Sajjan then turned his attention to the issue of gang violence, a subject with which he has considerable experience.

“With all this development comes challenges and as a British Columbian and a father I’m very sensitive and aware of the recent gang violence that is shaping Surrey. I want all of you to know that the federal government is working very closely with the mayor, and the various levels of government are very cognizant of this. As a former Vancouver Police member of the Gang Crime Unit, who did a lot of this work in Surrey at the time, I can say with absolute certainty that the leadership that the Mayor has shown, and the direction she has taken is going in the right direction. It does take time but it’s going to happen, and it’s not just an enforcement thing it’s how we get the community leaders and different levels of government together. I’m very happy to say that the initiatives you are taking as a community are going to have a tremendous impact.
I also want to mention that we as a community, we as a government all need to work together. Whether you’re here in Surrey or in Halifax, these challenges face all of us as parents, as community leaders. We need to talk about preventing our children from choosing a life of crime. These are the kind of conversations I want to be focusing on in making sure that what our children are getting out of the gang lifestyle, should be replaced with something else. And in that respect, don’t forget the cadets. I think it’s a great opportunity. The cadet experience is one of the best leadership opportunities our country has.”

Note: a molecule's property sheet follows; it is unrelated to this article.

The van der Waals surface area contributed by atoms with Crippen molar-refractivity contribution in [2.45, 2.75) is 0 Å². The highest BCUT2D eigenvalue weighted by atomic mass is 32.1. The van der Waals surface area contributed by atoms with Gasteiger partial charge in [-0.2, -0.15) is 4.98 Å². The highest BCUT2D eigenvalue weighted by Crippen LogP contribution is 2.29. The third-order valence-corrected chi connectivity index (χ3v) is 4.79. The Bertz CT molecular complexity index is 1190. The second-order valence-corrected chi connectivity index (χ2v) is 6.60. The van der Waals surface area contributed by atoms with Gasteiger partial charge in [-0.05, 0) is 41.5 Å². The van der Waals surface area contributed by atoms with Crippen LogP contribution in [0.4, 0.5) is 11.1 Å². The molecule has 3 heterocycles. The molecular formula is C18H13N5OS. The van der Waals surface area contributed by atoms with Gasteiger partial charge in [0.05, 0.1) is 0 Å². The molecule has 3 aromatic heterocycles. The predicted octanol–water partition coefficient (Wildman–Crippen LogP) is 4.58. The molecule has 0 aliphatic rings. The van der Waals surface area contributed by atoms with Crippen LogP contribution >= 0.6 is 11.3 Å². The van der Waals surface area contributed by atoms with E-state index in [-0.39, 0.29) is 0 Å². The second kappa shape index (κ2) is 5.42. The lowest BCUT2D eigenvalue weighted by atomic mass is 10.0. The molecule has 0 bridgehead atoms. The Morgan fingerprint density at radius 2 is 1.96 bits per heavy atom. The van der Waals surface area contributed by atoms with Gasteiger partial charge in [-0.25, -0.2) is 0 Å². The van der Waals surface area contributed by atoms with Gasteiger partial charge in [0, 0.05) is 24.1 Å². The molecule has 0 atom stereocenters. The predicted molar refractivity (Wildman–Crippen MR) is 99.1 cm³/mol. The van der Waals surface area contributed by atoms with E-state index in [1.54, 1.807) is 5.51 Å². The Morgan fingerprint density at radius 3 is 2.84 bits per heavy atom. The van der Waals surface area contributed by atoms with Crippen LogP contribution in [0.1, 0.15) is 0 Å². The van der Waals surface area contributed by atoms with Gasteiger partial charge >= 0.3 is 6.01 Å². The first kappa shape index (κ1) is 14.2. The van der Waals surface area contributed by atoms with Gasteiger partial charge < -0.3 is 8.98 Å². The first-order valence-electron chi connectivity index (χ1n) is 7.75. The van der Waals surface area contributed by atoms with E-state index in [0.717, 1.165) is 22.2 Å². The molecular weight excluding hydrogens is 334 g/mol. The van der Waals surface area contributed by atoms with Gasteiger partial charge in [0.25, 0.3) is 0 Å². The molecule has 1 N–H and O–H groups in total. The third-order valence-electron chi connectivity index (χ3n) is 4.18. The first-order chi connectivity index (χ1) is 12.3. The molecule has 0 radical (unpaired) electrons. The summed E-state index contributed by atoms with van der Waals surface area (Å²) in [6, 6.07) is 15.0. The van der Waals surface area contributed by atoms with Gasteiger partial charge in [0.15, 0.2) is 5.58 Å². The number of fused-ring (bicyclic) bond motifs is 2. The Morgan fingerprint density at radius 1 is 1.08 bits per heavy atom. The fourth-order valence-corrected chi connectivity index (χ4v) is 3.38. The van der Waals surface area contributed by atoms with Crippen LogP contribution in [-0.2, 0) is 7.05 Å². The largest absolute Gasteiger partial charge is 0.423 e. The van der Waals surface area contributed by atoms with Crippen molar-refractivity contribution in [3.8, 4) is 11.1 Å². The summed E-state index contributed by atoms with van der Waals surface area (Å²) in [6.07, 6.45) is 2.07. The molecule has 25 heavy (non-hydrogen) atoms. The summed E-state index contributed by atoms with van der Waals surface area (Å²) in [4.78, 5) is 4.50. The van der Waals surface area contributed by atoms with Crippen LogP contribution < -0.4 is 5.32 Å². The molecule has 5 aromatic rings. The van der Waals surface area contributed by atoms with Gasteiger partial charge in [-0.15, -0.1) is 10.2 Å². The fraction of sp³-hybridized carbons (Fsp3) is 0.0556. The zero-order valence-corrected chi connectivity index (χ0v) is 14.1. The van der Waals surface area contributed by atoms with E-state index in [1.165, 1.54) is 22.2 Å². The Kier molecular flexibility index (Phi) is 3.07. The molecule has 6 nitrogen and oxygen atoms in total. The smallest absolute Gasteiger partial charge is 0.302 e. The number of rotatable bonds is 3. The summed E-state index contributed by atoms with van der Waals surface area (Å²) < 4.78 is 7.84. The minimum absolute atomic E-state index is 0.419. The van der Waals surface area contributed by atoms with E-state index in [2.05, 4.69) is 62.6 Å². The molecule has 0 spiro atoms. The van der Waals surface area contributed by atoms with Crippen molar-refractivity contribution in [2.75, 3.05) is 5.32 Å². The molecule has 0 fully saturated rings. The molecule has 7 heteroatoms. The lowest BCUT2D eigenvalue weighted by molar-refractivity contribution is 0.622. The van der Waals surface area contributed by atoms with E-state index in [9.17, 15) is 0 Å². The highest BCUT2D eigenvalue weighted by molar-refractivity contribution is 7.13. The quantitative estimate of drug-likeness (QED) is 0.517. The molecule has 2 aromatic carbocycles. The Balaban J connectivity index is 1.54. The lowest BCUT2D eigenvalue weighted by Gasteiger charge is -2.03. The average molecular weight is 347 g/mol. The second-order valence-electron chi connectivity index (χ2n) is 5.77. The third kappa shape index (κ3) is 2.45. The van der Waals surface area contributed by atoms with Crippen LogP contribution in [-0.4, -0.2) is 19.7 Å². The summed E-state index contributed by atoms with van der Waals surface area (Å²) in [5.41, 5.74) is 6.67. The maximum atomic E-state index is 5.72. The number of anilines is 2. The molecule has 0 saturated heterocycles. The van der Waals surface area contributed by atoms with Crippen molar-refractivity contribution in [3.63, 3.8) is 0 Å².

“We need to support this because it’s a phenomenal mechanism but we have to be able to turn this into an inclusive reality for all communities, and how we translate that into future potential, whether it’s the young people continuing on in the military or becoming lawyers and doctors. I’m very open to looking at expansion of units, here in Surrey and across the country.”
There are fine men and women in uniform. You want to be part of a team and do some good? We have the military. We have the police force. There are so many things out there and we need to be get those choices out. Because of the leadership you have shown, I’m hoping that through these challenges, Surrey’s going to be another model of what we can offer around Canada as to how we can look at these things.

The minster was asked if, given that Surrey has some of the largest groups of young people in BC, if it be suitable for a new or existing regiment to be created or relocated here.

Sajjan said that when it comes to the growth of a regiment or expansion of a current unit, he’s looking at allowing certain units to grow further. He cautioned that there are consequences to every action.
“If you grow the number of people in a unit, you have to make sure you have the right equipment, the right facilities, communication equipment so all that needs to be taken into account. When I was a young captain a long time ago I saw the potential in Surrey and now that I’m the minister of national defense I assure you that I’m looking at those opportunities. We have to do it in a manner that we’re not just growing the military for us, but for the benefit of all of us.”